About Time: You Tried SherryBy Sam Holder
Only three types of people drink sherry: the old, the Spanish and the pretentious.
I fall, unfortunately, in the latter category.
Head to southern Spain and there are entire bars dedicated to the stuff, often drawn straight from the barrel. At 10pm on a Friday night, they’re heaving with the young and the beautiful. Everybody sipping a different style, a different sweetness; from dry, refreshing Finos to rich, musty Oloros. Obligatory olives, cheese and jamon on the side, of course.
Somehow that hasn’t quite translated over here. Instead, sherry has the enduring image as the tipple of choice for those several decades north of retirement: unbearably sweet and one dimensional. So you probably weren’t aware that recently it was ‘International Sherry Week’. But the early stages of a sherry revival may well be underway.
For most British drinkers, sherry is probably best known for the oak barrels it’s stored in, which are then used to age whisky (giving a rounded flavour with dried fruit notes). But it’s a lot more than just cask filler; it’s complex and complicated, with a range of unusual flavours so wide, it’s hard to consider it a single drink. And let me get this out of the way early on: it certainly isn’t to everyone’s taste.
Essentially barrel-aged white wine from the area around Jerez and Cadiz in Spain, sherry can – depending on the style – be sweet or salty, dry or dank, thick or thin, delicious or fairly disgusting.
At one end of the scale is Fino, the driest and lightest version, aged for at least two years and normally drunk as an aperitif. Manzanilla is similar but renowned for its salty taste. On the more musty side of things, there’s Amontillado and Olorosso, full of nutty, herbaceous notes. And of course there’s Pedro Ximenez: dark, treacle-like and sweet enough to pour over ice cream (literally, people do that).
But what unites them is they’re all pretty funky in their own way. And if there’s one thing everybody likes, it’s a bit of James Brown on a Saturday night, which is why there’s a move to “Make Sherry Cool Again”.
Xeco is one brand aiming to reinvent the reputation, with sleek bottles and far more drinkable versions of the classics. Their Amontillado is very good, hitting the sweet spot between musty funk and rich dried fruit. An approachable update of an often unapproachable style. Even better is their fresh and zesty Fino, with a slight pear drop flavour. It’s like a white wine with guts, an excellent jumping off point for those making their first splash into sherry.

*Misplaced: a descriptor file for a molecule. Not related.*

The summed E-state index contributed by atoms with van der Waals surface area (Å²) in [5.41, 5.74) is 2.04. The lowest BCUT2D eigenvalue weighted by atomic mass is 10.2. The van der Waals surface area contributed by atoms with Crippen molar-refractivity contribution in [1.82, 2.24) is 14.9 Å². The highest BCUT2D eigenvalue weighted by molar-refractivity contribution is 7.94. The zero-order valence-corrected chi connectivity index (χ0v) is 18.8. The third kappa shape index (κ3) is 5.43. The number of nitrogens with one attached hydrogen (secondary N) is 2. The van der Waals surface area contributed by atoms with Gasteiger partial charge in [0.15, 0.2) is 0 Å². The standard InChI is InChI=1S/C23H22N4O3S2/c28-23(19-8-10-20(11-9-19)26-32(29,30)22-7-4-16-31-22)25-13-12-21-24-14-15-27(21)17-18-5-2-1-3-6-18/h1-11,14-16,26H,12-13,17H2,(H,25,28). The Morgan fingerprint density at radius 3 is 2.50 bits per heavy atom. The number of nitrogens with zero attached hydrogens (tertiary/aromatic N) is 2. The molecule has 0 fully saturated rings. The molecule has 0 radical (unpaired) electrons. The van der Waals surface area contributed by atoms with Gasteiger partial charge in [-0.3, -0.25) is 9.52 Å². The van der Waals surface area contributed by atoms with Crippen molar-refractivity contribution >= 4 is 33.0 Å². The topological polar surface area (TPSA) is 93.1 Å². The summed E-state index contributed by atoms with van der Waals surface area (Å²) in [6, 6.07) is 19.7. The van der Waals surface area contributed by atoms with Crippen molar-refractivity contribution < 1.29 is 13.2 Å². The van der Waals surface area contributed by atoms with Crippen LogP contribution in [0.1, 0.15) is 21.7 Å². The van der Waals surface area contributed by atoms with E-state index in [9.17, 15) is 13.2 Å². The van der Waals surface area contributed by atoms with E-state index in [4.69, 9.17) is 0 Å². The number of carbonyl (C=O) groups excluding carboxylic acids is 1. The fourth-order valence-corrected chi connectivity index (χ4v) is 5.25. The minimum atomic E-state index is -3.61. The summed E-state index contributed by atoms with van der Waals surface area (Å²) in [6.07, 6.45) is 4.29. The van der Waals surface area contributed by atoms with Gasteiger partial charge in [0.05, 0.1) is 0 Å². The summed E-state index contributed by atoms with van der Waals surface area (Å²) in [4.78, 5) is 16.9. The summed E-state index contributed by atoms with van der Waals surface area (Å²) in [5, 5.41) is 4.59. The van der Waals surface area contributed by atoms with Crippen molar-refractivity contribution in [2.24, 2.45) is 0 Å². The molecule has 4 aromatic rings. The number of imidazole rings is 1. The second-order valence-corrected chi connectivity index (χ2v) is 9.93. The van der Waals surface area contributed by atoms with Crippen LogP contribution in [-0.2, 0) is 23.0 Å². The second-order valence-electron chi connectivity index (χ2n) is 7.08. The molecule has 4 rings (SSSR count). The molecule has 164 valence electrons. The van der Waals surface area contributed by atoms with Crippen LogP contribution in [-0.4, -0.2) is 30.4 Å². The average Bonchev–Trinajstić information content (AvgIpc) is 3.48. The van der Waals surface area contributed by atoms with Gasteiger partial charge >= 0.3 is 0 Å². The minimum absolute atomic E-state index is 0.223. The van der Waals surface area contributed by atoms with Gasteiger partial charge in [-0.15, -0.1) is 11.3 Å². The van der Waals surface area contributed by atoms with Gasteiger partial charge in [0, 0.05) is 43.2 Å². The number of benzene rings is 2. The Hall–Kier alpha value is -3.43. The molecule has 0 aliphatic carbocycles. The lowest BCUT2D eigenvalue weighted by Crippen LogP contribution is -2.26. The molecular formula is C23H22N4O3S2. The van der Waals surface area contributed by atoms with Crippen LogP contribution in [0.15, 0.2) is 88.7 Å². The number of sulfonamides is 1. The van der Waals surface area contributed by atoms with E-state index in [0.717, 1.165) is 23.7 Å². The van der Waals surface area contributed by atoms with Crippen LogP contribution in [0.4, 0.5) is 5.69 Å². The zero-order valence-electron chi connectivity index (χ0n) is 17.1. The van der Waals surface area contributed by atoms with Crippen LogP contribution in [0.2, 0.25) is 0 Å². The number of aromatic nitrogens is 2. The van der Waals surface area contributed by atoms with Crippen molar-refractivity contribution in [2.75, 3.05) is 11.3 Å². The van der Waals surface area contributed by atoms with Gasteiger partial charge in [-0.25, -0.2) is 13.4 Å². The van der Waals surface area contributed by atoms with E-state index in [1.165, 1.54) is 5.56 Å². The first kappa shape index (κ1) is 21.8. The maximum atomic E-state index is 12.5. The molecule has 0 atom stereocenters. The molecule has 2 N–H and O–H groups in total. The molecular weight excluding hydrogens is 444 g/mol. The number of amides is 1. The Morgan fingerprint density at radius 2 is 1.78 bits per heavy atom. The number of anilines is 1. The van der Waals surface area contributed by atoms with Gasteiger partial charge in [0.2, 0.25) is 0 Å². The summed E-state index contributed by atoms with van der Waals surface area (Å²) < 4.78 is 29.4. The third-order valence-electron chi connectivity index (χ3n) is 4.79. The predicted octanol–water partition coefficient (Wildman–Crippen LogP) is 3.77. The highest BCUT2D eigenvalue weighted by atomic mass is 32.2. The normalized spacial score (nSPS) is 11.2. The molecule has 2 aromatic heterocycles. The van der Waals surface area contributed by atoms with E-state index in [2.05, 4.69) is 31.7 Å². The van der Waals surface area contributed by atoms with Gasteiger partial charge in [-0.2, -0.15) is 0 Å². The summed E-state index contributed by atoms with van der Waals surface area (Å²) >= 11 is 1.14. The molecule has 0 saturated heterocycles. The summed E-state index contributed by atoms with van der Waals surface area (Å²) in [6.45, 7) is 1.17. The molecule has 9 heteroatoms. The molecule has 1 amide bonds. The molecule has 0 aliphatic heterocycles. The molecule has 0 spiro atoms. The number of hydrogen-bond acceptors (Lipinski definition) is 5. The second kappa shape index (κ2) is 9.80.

And it turns out sherry makes the perfect base for a swanky, thoroughly modern cocktail, like the ones on offer at the supremely stylish Market Hall in Fulham for International Sherry Week. A converted Victorian train station, complete with original entrance, a bar in the old ticket booth and a host of pop-up restaurants, it’s well worth checking out if you’re in that well-heeled part of South West London. And it’s a sure sign that sherry is on its way up on the hipstometer.
Who would have thought Amontillado, smokey agave, aperol and pink grapefruit would make a great cocktail? The concoction, called ‘‘Me, Myself and I’ was like a funky, more punchy, Pimms and best of all, the rich sherry taste wasn’t hidden, but actually highlighted by the other big flavours. ‘Frambuesa Fizz’ in lurid pink looked too sweet, but like a good sherry was deceptively dry. A mix of Fino, raspberry shrub and Pingoletto (an Italian sparkling wine) combining to create a refreshing bitter-sour-sweet-floral-fruity-funky mix. Never has sherry been served in a more stylish way, in a more stylish setting.
Slowly but surely this once-forgotten favourite seems to be creeping its way onto London’s most innovative bars. If you missed the boat on Negronis, vermouth, craft beer, craft coffee, local wines, then this could be your chance to get ahead of the curve. Next time, rather than a bottle of white, try busting out a bottle of Fino at that sophisticated dinner party (where they play vinyl records and eat crudités). It will impress even your most pretentious friends…especially if I’m there.